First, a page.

Prime Minister John Key has confirmed his chief of staff Wayne Eagleson told Parliamentary Service staff to supply records to a ministerial inquiry after the department initially refused to co-operate.
The revelation turns the spotlight on the prime minister's office after it was revealed yesterday a contractor for Parliamentary Service handed over the phone records of Fairfax Media journalist Andrea Vance to the inquiry.
Former top civil servant David Henry was asked by the prime minister to track down who leaked a copy of a report on the Government Communications Security Bureau to Vance.
Parliament's privileges committee today launched an inquiry into how Vance's phone records came to be handed over after Speaker David Carter yesterday apologised for the breach.
Carter said yesterday that a low-level contractor had "inadvertently" handed over Vance's phone records, even though Henry never sought them.
In Parliament this afternoon, Key tabled communications between the Henry inquiry and Datacom which showed a request was made for records relating to "any contact" between a list of ministers' personal landlines and Vance's cellphone, and personal landline. That includes calls in which Vance's numbers showed up in calls "to and from" ministers.
In a statement last night, Henry insisted he did not request Vance's phone records.
The document tabled by Key shows that in an initial search Datacom found no record of calls "to and from" ministers' landlines and Vance.
The contractor then produced a log of all calls to and from from Vance's line over a three-month period.
In response, the Department of the Prime Minister and Cabinet - which supplied administrative support to Henry - responded: "Gents, many thanks for this. Let's be clear - we did not request the second report you've attached here - i.e. the one showing all calls to and from the numbers of interest. We're not interested in looking at that."
Fairfax understands Parliamentary Service had refused two requests for records from the Henry inquiry - and Key today confirmed that was the case.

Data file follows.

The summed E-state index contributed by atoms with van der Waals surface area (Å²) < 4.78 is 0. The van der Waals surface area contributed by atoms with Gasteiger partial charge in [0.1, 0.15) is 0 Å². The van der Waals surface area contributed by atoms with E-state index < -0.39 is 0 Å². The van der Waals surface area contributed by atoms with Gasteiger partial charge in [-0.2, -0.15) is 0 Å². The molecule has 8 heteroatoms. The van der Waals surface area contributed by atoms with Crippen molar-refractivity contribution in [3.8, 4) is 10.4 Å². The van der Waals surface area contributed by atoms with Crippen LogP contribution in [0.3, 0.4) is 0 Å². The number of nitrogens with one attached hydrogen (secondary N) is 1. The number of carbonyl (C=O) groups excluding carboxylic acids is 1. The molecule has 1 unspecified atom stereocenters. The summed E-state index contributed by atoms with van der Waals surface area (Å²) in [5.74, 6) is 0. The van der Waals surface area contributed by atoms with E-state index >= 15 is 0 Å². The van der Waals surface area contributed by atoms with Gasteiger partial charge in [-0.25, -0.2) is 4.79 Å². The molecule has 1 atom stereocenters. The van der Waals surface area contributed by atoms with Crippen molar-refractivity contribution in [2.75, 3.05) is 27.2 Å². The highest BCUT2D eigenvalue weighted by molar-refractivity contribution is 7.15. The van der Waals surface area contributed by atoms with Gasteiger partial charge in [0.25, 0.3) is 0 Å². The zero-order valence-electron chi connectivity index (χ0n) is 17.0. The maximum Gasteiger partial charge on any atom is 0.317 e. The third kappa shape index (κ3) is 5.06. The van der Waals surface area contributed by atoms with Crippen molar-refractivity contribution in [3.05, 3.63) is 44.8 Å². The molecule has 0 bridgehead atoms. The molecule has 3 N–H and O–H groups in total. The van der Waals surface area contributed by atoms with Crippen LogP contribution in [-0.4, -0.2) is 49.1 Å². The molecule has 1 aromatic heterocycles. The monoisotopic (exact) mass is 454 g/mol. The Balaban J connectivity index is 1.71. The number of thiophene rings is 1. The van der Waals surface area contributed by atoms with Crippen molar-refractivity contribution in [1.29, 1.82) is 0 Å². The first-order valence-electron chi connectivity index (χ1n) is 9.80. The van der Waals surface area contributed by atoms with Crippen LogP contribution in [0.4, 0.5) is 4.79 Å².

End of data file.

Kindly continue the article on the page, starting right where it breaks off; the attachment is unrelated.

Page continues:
He also confirmed Eagleson became involved at that point, notifying Parliamentary Service that ministers and their staff had been told to co-operate with the inquiry so there was no problem handing over their records.
That followed an edict to minsters' offices from Eagleson that they and their staff should co-operate fully with the inquiry. Eagleson had made the edict known to Parliamentary Service and told it he believed they could release that information.
But Key said it was clear to everyone that the request was in relation to ministers and not journalists.
"He was clear that was for minsters and staff, not journalists," he said.
"Everyone understood that was outside the terms of reference."
Meanwhile, there are questions over what NZ First leader Winston Peters knew about the phone records collected by Parliamentary Service after he grilled Key in Parliament on June 5, before Henry's report on the GCSB leak was released.
Peters questioned Key about phone records shown to the Henry inquiry which he claimed to show "an inexplicable connection between one minister's phone calls and information leaks exclusively to one journalist".
No such phone records were ever referred to in the Henry inquiry's final report.
Peters today refused to say whether he had been acting on specific information when he raised the phone records in Parliament.
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